If a board requires less than the budgeted amount of activity, the variance is described as favourable. Terms favourable and unfavourable can be thought of in terms of variance’s effect on net income. If a variance is favourable, variance will have positive effect on net income. If unfavourable, variance will decrease net income.
Variances exist for primarily three different causes:
1. Budget may have errors in its creation. This can be due to math computations, relying on wrong data, failing to consider inflation, etc.
2. Conditions may have changed. Economic conditions impact consumer demand, cost of materials, competitive pricing of goods, etc.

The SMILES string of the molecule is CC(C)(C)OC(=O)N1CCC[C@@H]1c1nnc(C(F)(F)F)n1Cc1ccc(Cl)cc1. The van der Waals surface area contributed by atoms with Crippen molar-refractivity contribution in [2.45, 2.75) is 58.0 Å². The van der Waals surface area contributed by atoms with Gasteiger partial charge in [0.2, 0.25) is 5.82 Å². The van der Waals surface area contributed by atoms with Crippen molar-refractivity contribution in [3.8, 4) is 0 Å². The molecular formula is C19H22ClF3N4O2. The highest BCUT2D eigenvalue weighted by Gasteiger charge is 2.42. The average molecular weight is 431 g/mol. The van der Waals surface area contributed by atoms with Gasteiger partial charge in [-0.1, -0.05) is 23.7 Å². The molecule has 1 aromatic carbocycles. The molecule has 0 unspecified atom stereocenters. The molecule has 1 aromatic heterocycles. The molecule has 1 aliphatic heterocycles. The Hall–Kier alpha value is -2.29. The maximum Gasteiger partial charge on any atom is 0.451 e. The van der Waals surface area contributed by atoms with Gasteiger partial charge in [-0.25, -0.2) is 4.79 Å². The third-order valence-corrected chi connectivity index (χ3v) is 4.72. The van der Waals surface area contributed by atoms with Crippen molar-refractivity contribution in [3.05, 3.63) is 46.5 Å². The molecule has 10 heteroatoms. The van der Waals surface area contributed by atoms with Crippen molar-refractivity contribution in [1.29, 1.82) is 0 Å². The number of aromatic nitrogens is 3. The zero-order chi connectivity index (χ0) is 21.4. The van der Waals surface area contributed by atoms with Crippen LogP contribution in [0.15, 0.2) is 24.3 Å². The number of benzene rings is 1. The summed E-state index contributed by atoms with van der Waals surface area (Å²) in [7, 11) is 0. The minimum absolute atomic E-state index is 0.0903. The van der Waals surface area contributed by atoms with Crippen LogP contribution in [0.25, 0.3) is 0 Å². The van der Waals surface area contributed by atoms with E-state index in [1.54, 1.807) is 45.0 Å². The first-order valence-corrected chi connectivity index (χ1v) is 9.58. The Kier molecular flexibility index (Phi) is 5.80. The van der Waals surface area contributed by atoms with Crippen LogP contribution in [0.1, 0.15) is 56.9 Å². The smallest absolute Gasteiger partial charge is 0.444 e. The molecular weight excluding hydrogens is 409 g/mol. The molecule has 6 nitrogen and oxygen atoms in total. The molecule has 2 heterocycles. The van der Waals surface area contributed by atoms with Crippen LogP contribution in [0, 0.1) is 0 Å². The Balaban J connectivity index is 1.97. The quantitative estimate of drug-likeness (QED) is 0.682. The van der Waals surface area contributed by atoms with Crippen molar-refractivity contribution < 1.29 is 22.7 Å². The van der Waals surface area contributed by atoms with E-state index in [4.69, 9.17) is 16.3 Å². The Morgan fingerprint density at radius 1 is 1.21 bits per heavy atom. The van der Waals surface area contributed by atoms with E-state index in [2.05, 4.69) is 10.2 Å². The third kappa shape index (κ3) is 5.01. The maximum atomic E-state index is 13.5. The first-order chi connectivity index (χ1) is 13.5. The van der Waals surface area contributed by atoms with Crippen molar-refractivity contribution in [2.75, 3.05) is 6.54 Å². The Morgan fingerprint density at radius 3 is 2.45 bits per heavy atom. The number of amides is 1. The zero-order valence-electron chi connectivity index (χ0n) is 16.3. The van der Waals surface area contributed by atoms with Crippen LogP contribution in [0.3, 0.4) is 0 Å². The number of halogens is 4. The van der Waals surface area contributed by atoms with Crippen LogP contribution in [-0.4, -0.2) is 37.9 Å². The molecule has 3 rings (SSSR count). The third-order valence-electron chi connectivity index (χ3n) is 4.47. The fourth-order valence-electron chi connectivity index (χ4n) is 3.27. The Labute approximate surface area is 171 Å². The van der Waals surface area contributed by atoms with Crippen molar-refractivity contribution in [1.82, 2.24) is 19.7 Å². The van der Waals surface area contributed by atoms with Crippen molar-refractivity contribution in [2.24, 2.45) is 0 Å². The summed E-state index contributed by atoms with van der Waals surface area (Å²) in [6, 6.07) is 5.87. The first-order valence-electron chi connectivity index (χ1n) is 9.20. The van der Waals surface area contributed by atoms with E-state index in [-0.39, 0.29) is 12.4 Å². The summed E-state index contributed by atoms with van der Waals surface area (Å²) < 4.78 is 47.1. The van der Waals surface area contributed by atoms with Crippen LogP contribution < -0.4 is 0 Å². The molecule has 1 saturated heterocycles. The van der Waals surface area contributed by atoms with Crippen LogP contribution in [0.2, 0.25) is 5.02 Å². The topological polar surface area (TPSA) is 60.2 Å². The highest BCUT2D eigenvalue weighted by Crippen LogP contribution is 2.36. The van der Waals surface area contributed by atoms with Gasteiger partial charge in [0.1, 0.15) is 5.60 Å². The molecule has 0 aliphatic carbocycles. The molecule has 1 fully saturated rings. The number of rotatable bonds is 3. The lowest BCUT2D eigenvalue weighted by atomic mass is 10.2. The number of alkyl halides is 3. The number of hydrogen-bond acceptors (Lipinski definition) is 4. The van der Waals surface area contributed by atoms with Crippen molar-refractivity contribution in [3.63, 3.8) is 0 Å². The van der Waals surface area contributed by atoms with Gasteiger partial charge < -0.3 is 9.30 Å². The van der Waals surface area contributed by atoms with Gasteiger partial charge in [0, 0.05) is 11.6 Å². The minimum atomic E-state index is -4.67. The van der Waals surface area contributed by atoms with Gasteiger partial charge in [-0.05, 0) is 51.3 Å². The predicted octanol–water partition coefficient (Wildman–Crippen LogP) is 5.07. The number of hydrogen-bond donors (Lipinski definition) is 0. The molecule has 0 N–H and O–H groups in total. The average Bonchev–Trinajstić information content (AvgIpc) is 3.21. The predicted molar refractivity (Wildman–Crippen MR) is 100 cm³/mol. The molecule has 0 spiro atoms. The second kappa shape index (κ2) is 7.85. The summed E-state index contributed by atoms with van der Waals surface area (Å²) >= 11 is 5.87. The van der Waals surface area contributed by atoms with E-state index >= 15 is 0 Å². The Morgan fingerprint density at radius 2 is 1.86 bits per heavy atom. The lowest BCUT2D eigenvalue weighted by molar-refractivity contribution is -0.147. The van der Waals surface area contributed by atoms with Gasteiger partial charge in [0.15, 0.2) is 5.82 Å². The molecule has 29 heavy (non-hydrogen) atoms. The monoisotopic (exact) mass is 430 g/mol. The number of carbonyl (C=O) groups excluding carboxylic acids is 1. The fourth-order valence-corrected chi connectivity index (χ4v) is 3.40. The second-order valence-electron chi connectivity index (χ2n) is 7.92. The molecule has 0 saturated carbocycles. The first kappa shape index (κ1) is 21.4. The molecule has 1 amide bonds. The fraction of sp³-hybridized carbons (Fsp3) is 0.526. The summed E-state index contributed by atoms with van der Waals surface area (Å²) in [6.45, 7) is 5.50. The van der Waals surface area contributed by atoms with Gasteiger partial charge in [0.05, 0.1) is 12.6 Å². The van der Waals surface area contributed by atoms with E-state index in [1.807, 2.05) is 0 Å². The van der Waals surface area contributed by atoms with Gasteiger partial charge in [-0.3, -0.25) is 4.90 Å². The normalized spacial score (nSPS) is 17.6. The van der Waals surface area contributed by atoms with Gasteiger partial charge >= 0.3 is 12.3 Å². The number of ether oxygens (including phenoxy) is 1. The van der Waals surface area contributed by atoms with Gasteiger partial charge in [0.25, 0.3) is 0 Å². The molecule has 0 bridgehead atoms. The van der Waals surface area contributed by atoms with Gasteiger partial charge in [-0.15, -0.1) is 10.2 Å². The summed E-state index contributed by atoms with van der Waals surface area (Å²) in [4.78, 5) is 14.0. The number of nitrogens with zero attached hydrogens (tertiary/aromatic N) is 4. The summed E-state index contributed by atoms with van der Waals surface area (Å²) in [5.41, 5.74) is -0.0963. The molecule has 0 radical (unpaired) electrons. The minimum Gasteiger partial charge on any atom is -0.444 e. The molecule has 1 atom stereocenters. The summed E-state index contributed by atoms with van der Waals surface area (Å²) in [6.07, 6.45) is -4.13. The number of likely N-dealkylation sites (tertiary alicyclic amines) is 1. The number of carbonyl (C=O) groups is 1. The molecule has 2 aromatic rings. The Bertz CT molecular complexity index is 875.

3. Manager’s job performance may have been very good or very bad. Favourable variances may not always indicate ‘good’ situations.
The ‘management by exception’ approach requires that only budget variances which are ‘material’ in amount are investigated. Material is a term which means number is large enough to impact someone’s decision. Both favourable and unfavourable variances are investigated if they exceed materiality ‘threshold’. The threshold is measured in dollars as a percentage of budgeted cost. For instance, assume a budgeted cost of $50,000 for labour with a materiality threshold of 1%. The 1% indicates level for which all variances exceeding that amount must be investigated. Company using this threshold would investigate all favourable and unfavourable variances which exceed $500. Amount used will vary by company. Companies determine the cause of the variance so that it can be fixed if needed.
Provide an instance in which favourable variances are just as important to understand as unfavourable variances.